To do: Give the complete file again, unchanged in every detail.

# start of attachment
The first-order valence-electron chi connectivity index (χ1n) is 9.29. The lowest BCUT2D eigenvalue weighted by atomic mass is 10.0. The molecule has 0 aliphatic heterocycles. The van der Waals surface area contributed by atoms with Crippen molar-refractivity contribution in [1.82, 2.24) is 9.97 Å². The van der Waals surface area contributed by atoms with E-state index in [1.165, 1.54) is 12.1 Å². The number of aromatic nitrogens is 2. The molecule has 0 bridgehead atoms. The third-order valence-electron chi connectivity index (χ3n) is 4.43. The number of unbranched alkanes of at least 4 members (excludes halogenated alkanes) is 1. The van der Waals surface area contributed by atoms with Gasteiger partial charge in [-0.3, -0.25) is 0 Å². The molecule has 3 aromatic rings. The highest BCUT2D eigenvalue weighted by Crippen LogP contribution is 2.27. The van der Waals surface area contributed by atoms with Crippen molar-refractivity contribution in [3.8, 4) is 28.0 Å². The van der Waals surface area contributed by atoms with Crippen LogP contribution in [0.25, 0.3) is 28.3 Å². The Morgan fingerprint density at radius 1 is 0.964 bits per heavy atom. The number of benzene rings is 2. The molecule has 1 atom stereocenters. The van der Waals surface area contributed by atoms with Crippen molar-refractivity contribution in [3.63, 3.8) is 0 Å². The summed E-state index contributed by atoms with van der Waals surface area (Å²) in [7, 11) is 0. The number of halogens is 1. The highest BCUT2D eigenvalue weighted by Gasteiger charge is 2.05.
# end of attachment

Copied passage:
The first-order valence-electron chi connectivity index (χ1n) is 9.29. The lowest BCUT2D eigenvalue weighted by atomic mass is 10.0. The molecule has 0 aliphatic heterocycles. The van der Waals surface area contributed by atoms with Crippen molar-refractivity contribution in [1.82, 2.24) is 9.97 Å². The van der Waals surface area contributed by atoms with E-state index in [1.165, 1.54) is 12.1 Å². The number of aromatic nitrogens is 2. The molecule has 0 bridgehead atoms. The third-order valence-electron chi connectivity index (χ3n) is 4.43. The number of unbranched alkanes of at least 4 members (excludes halogenated alkanes) is 1. The van der Waals surface area contributed by atoms with Gasteiger partial charge in [-0.3, -0.25) is 0 Å². The molecule has 3 aromatic rings. The highest BCUT2D eigenvalue weighted by Crippen LogP contribution is 2.27. The van der Waals surface area contributed by atoms with Crippen molar-refractivity contribution in [3.8, 4) is 28.0 Å². The van der Waals surface area contributed by atoms with Crippen LogP contribution in [0.25, 0.3) is 28.3 Å². The Morgan fingerprint density at radius 1 is 0.964 bits per heavy atom. The number of benzene rings is 2. The molecule has 1 atom stereocenters. The van der Waals surface area contributed by atoms with Crippen molar-refractivity contribution in [3.63, 3.8) is 0 Å². The summed E-state index contributed by atoms with van der Waals surface area (Å²) in [7, 11) is 0. The number of halogens is 1. The highest BCUT2D eigenvalue weighted by Gasteiger charge is 2.05.